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Sex and Erotica in History – Depictions in Literature

by Beth Divine 24 Apr 2019

Representations of sex and erotica in literature are quite hard to pin down. Not only has language changed dramatically, more or less every fifty to a hundred years, but attitudes towards sex change with almost as much regularity.

In medieval times, women were thought of as being hot blooded and always on the look out for sex, needing to be kept cool and calm. Then followed a time of unspoken sexual liberation when everyone was at it, but no one admitted to it.

It is with the advent of Victorian times that people began to take the fun out of sex, instead trying to catalogue and analyse it as a series of chemical and physical responses and reactions. In a way, they were right to do so, as a lot of emotional and physical responses rely on a chain of chemical and hormonal actions, reactions and reflexes – but they did it, it seems, in order to control and reduce the emotional and physical enjoyment of sex. Desire, lust, infatuation – all the physical manifestations of sexual need – were seen as unseemly, as animalistic and as something primitive to be overcome and subdued.

Of course, what they should have done, these early neurochemical and psychological scientists, is to examine what happens and attempt to fully understand it, taking the next steps towards understanding that trying to suppress sexual urges by repressing and oppressing the population’s libido is like trying to suppress hunger pangs by refusing to eat…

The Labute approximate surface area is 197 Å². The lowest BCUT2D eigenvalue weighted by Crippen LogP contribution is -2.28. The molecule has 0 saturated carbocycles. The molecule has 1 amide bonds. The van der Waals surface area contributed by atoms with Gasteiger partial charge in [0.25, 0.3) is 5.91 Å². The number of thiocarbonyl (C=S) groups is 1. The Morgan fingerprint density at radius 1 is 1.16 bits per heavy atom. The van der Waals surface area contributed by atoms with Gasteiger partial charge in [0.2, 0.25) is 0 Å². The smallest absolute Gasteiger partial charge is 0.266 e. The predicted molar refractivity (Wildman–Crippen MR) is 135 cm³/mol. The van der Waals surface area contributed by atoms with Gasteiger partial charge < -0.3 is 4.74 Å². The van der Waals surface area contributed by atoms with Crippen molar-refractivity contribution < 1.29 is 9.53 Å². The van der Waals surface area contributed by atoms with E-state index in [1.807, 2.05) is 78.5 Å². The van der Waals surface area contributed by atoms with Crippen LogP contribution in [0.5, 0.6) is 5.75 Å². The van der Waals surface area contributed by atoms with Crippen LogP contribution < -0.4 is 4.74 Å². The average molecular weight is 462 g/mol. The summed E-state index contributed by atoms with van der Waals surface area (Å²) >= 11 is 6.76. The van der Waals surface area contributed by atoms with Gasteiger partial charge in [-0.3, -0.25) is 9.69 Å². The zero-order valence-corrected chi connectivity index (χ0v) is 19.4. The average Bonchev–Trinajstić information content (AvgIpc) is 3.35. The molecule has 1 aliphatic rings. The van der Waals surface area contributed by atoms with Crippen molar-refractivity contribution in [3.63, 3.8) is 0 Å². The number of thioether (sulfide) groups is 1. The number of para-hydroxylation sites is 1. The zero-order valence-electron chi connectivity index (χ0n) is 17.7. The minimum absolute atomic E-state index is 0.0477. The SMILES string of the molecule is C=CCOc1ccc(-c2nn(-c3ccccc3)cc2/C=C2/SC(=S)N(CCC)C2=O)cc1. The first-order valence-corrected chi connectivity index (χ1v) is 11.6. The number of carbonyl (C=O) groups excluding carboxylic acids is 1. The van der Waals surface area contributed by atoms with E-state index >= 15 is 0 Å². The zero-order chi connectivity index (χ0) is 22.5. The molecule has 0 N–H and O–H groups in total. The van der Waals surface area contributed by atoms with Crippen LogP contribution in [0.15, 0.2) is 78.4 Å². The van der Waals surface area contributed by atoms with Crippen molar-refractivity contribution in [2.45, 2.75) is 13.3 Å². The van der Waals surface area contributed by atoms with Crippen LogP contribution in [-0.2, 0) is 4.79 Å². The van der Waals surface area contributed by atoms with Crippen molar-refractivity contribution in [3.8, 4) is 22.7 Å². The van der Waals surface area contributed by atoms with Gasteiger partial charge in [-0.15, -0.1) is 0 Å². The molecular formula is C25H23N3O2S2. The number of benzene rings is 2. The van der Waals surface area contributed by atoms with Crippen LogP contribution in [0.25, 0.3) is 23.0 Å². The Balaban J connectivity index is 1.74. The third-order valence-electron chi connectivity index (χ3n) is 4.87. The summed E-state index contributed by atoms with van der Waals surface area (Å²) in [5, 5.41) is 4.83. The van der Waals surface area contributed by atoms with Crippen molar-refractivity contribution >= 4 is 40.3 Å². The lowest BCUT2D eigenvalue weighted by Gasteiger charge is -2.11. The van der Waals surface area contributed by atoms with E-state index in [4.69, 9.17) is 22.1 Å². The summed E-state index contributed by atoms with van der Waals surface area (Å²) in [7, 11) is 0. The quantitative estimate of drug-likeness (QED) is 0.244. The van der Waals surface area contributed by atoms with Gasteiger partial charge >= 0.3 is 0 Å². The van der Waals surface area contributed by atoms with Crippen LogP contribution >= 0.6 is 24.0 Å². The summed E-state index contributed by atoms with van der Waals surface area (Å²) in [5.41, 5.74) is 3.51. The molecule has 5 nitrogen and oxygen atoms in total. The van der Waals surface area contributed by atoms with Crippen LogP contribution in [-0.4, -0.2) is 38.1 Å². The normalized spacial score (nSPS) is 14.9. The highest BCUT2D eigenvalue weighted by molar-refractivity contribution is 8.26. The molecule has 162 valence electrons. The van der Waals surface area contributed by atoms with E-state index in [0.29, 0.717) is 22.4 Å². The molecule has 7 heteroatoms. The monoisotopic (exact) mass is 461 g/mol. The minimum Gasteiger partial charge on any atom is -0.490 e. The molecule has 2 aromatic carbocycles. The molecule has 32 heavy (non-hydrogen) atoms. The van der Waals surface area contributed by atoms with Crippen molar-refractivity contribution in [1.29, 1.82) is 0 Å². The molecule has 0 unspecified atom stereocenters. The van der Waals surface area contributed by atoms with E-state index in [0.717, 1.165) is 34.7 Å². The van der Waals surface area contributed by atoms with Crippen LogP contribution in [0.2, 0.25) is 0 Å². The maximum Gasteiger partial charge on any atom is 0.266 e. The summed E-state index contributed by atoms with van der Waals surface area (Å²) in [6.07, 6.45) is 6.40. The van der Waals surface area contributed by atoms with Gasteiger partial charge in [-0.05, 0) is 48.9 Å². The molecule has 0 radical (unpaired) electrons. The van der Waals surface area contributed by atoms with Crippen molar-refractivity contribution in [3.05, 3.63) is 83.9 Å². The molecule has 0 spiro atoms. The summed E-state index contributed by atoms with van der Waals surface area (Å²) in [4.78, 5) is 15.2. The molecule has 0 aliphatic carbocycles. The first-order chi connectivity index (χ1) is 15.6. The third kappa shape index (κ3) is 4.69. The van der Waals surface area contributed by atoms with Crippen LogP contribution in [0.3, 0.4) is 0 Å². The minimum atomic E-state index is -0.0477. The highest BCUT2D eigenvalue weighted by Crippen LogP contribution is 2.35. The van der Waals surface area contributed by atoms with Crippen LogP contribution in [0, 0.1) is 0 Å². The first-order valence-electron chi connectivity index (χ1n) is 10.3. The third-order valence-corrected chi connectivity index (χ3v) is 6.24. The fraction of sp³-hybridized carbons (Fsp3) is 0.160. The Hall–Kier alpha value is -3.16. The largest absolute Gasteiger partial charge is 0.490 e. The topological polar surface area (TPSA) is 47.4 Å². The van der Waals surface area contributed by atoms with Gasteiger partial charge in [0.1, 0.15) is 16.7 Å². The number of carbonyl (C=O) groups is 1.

However, regardless of their reasoning, this is just one reason why mention of sexual activity is difficult, if not impossible, to find in early texts. This different mind set – that of sex being bad and shameful – meant that there is little easy mention of sex and sex acts. This is not to say that rampant sex was not happening: the male libido in particular was given fairly free reign, while women (under the control, in the main, of men) were restrained and prevented from temptations.

This patriarchal control just reveals the hypocrisy of the theories: if sex was a disgusting practice that was not necessary to our psyches, then firstly, men would have been able to resist their urges, and secondly, women would not have needed chaperones to prevent them from being tempted into it…

Writers of fiction often struggle to maintain untruths, and leaving all mention of sexual activity out of novels was impossible. Thus, they were inclined to include it, but using euphemisms that would allow them plausible deniability. Some of these mentions of intercourse are as follows: a couple can indulge in basket-making or face-making, a fling was represented as a tiff (now taken to mean a quarrel) or a brush, and ‘convivial society’ and ‘amorous congress’ were slightly more explicit descriptions of certain socially unacceptable activities.